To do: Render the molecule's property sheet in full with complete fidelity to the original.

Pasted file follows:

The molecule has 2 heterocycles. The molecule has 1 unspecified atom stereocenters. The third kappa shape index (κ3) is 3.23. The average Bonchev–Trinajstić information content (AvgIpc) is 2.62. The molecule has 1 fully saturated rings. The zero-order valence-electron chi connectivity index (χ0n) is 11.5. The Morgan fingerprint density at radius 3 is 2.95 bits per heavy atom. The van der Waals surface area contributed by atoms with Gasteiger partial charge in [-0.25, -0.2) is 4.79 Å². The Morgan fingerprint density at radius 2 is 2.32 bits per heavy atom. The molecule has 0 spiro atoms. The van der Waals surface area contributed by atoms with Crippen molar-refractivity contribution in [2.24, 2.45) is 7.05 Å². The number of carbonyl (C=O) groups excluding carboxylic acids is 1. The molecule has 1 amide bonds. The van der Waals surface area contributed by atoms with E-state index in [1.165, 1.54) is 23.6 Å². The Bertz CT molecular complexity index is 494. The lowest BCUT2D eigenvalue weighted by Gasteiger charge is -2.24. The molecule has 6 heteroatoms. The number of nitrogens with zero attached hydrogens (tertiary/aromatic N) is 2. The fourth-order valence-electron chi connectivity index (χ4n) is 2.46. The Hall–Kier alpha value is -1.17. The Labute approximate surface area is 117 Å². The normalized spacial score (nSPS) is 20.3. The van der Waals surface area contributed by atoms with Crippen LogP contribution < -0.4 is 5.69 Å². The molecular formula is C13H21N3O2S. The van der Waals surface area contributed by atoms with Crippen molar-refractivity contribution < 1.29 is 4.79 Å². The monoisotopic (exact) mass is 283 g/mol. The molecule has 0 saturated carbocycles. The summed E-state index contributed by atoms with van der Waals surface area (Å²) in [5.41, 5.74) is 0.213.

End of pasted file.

The molecule has 2 heterocycles. The molecule has 1 unspecified atom stereocenters. The third kappa shape index (κ3) is 3.23. The average Bonchev–Trinajstić information content (AvgIpc) is 2.62. The molecule has 1 fully saturated rings. The zero-order valence-electron chi connectivity index (χ0n) is 11.5. The Morgan fingerprint density at radius 3 is 2.95 bits per heavy atom. The van der Waals surface area contributed by atoms with Gasteiger partial charge in [-0.25, -0.2) is 4.79 Å². The Morgan fingerprint density at radius 2 is 2.32 bits per heavy atom. The molecule has 0 spiro atoms. The van der Waals surface area contributed by atoms with Crippen molar-refractivity contribution in [2.24, 2.45) is 7.05 Å². The number of carbonyl (C=O) groups excluding carboxylic acids is 1. The molecule has 1 amide bonds. The van der Waals surface area contributed by atoms with E-state index in [1.165, 1.54) is 23.6 Å². The Bertz CT molecular complexity index is 494. The lowest BCUT2D eigenvalue weighted by Gasteiger charge is -2.24. The molecule has 6 heteroatoms. The number of nitrogens with zero attached hydrogens (tertiary/aromatic N) is 2. The fourth-order valence-electron chi connectivity index (χ4n) is 2.46. The Hall–Kier alpha value is -1.17. The Labute approximate surface area is 117 Å². The normalized spacial score (nSPS) is 20.3. The van der Waals surface area contributed by atoms with Crippen LogP contribution < -0.4 is 5.69 Å². The molecular formula is C13H21N3O2S. The van der Waals surface area contributed by atoms with Crippen molar-refractivity contribution < 1.29 is 4.79 Å². The monoisotopic (exact) mass is 283 g/mol. The molecule has 0 saturated carbocycles. The summed E-state index contributed by atoms with van der Waals surface area (Å²) in [5.41, 5.74) is 0.213.